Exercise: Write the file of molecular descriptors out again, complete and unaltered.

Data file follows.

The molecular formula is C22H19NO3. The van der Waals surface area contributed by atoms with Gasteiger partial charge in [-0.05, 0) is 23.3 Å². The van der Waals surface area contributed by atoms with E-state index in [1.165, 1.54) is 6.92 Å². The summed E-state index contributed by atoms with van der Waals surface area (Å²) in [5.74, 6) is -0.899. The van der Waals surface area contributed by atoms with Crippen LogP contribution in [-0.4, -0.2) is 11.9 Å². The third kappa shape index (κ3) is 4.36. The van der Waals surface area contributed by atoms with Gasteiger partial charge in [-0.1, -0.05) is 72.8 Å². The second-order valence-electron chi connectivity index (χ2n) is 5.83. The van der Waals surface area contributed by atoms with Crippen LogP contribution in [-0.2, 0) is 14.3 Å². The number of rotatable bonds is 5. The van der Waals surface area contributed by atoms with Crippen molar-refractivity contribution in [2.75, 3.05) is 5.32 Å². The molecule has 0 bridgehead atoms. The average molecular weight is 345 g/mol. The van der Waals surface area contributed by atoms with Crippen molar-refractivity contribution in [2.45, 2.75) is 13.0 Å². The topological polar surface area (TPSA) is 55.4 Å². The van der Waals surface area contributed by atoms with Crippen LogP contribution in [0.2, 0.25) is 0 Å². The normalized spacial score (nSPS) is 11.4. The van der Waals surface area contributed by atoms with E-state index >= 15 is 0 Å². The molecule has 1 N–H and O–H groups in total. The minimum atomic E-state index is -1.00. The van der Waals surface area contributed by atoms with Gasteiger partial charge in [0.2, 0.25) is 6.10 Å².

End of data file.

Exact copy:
The molecular formula is C22H19NO3. The van der Waals surface area contributed by atoms with Gasteiger partial charge in [-0.05, 0) is 23.3 Å². The van der Waals surface area contributed by atoms with E-state index in [1.165, 1.54) is 6.92 Å². The summed E-state index contributed by atoms with van der Waals surface area (Å²) in [5.74, 6) is -0.899. The van der Waals surface area contributed by atoms with Crippen LogP contribution in [-0.4, -0.2) is 11.9 Å². The third kappa shape index (κ3) is 4.36. The van der Waals surface area contributed by atoms with Gasteiger partial charge in [-0.1, -0.05) is 72.8 Å². The second-order valence-electron chi connectivity index (χ2n) is 5.83. The van der Waals surface area contributed by atoms with Crippen LogP contribution in [-0.2, 0) is 14.3 Å². The number of rotatable bonds is 5. The van der Waals surface area contributed by atoms with Crippen molar-refractivity contribution in [2.75, 3.05) is 5.32 Å². The molecule has 0 bridgehead atoms. The average molecular weight is 345 g/mol. The van der Waals surface area contributed by atoms with Crippen molar-refractivity contribution in [2.45, 2.75) is 13.0 Å². The topological polar surface area (TPSA) is 55.4 Å². The van der Waals surface area contributed by atoms with Crippen LogP contribution in [0.2, 0.25) is 0 Å². The normalized spacial score (nSPS) is 11.4. The van der Waals surface area contributed by atoms with E-state index >= 15 is 0 Å². The molecule has 1 N–H and O–H groups in total. The minimum atomic E-state index is -1.00. The van der Waals surface area contributed by atoms with Gasteiger partial charge in [0.2, 0.25) is 6.10 Å².